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Program Steers Farmers Away From Fall N

Program Steers Farmers Away From Fall N

USDA's EQIP conservation program has a new financial incentive that will reward Iowa farmers for applying nitrogen fertilizer in the spring instead of fall.

Under a new financial incentive structure announced for 2011, Iowa farmers who choose to apply commercial nitrogen fertilizer only in the spring will receive substantially more than those who apply nitrogen the fall.

Through the Environmental Quality Incentives Program, administered by the USDA's Natural Resources Conservation Service, farmers receive up to $20 per acre for implementing special, enhanced nutrient management plans. Farmers who have never implemented a nutrient management plan and choose the basic 590 nutrient management plan and opt to fall-apply commercial nitrogen fertilizer, will only receive $2 per acre. Manure-associated nitrogen may be applied.

"We need to encourage the best management practices for promoting water quality," says Rich Sims, state conservationist for NRCS in Iowa. "And waiting to apply commercial nitrogen in the spring minimizes nitrate leaching and runoff that can occur when applying fertilizer in the fall."

Amount of financial incentive you get depends on practices used

The fall application limitation includes nitrogen that is in phosphorous products like monoammonium phosphate and diammonium phosphate, says Eric Hurley, nutrient management specialist with NRCS in Des Moines. "If these phosphorous products are applied in the fall, the farmer isn't eligible for more than $2 per acre for using the nutrient management plan," he says.

The payment amount a producer can receive increases based on the number of enhancements he or she includes in the nutrient management plan which is part of the farmer's EQIP contract. These enhancements include:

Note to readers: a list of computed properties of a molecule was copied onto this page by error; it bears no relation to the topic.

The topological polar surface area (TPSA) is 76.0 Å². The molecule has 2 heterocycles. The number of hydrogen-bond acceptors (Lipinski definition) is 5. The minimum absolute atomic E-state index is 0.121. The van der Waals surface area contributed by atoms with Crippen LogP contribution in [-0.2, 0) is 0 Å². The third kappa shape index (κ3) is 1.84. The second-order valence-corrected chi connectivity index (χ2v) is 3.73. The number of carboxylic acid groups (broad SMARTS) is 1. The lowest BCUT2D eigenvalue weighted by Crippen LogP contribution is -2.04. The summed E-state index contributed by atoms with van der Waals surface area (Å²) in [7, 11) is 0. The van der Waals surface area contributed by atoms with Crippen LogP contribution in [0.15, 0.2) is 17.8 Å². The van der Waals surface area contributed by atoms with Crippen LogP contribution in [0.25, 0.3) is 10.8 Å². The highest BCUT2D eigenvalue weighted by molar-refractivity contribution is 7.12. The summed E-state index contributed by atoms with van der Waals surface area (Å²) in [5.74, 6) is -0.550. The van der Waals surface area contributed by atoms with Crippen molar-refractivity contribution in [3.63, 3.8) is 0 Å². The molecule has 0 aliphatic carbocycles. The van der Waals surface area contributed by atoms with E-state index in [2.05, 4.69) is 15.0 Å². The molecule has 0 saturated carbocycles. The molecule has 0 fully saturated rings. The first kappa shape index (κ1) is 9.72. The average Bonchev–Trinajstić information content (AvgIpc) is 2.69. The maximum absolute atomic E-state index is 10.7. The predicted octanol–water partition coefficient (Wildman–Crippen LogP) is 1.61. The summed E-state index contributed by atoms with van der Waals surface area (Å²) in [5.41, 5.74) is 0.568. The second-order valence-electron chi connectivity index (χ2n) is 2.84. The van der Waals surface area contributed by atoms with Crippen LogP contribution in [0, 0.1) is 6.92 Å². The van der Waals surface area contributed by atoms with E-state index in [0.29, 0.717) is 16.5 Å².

• Applying manure based on phosphorus levels when Phosphorus Index is low or very low.

• Applying manure or commercial fertilizer at variable rates within a field, based on soil tests, OR using site-specific nutrient applications through GPS and variable rate nutrient applications.

• Planned use of the late spring nitrate test to evaluate nitrogen management according to ISU publication PM1714, and documenting how management decisions were made.

• Using legumes, other than soybeans, in crop rotations.

• Planting cover crops.

• Using the fall stalk nitrate test to evaluate nitrogen and make necessary adjustments to application rates.

• Using in-season plant tissue test and then making necessary adjustments to application rates.

• Nitrogen is not applied to pastures until after July 15—if at all.

• Using split application when applying more than 60 pounds of nitrogen to a pasture with more than 30% legumes.

• Using slow release nitrogen, like a polymer-coated urea.

• Injecting manure using low disturbance with a minimum spacing of 30 inches, without covering disks.

By selecting a minimum of two enhancements and waiting to apply commercial nitrogen in the spring, a farmer implementing a new 590 nutrient management plan can increase his or her payment more than 500% from $2 per acre to $11 per acre.

The following chart is a breakdown of EQIP nutrient management payment options:

EQIP Nutrient Management Option

Standard $/Acre

New Plan—allows Fall N application


New Plan—no Fall N application +2 enhancements


New Plan—no Fall N application + 4 enhancements


Existing Plan—no Fall N application + 2 enhancements


Existing Plan—no Fall N application + 4 enhancements


Strip field trials of alternative nutrient management practices


For more information about your EQIP nutrient management options, visit your local NRCS office.

TAGS: Soybean
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